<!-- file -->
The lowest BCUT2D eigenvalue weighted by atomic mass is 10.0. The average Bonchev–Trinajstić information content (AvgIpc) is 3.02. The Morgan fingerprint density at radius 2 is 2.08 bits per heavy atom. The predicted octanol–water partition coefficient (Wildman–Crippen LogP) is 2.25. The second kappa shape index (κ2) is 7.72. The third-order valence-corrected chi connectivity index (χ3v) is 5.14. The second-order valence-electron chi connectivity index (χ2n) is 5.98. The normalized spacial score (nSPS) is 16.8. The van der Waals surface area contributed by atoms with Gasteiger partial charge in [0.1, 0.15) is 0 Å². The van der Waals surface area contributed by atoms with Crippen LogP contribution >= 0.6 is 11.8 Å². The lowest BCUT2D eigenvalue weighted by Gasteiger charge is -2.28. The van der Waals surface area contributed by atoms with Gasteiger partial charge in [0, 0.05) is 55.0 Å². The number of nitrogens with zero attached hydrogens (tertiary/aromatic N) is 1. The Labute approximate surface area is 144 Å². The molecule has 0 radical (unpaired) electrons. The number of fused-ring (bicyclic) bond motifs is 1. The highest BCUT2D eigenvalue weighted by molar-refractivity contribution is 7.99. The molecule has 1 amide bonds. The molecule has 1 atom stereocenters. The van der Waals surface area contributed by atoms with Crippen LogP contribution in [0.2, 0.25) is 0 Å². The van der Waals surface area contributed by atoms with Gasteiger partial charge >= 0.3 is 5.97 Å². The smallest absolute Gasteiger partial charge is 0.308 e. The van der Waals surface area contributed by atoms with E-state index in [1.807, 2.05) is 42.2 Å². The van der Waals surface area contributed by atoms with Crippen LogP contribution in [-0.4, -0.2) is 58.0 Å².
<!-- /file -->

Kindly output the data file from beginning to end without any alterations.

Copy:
The lowest BCUT2D eigenvalue weighted by atomic mass is 10.0. The average Bonchev–Trinajstić information content (AvgIpc) is 3.02. The Morgan fingerprint density at radius 2 is 2.08 bits per heavy atom. The predicted octanol–water partition coefficient (Wildman–Crippen LogP) is 2.25. The second kappa shape index (κ2) is 7.72. The third-order valence-corrected chi connectivity index (χ3v) is 5.14. The second-order valence-electron chi connectivity index (χ2n) is 5.98. The normalized spacial score (nSPS) is 16.8. The van der Waals surface area contributed by atoms with Gasteiger partial charge in [0.1, 0.15) is 0 Å². The van der Waals surface area contributed by atoms with Crippen LogP contribution >= 0.6 is 11.8 Å². The lowest BCUT2D eigenvalue weighted by Gasteiger charge is -2.28. The van der Waals surface area contributed by atoms with Gasteiger partial charge in [0, 0.05) is 55.0 Å². The number of nitrogens with zero attached hydrogens (tertiary/aromatic N) is 1. The Labute approximate surface area is 144 Å². The molecule has 0 radical (unpaired) electrons. The number of fused-ring (bicyclic) bond motifs is 1. The highest BCUT2D eigenvalue weighted by molar-refractivity contribution is 7.99. The molecule has 1 amide bonds. The molecule has 1 atom stereocenters. The van der Waals surface area contributed by atoms with Crippen LogP contribution in [0.2, 0.25) is 0 Å². The van der Waals surface area contributed by atoms with Gasteiger partial charge >= 0.3 is 5.97 Å². The smallest absolute Gasteiger partial charge is 0.308 e. The van der Waals surface area contributed by atoms with E-state index in [1.807, 2.05) is 42.2 Å². The van der Waals surface area contributed by atoms with Crippen LogP contribution in [-0.4, -0.2) is 58.0 Å².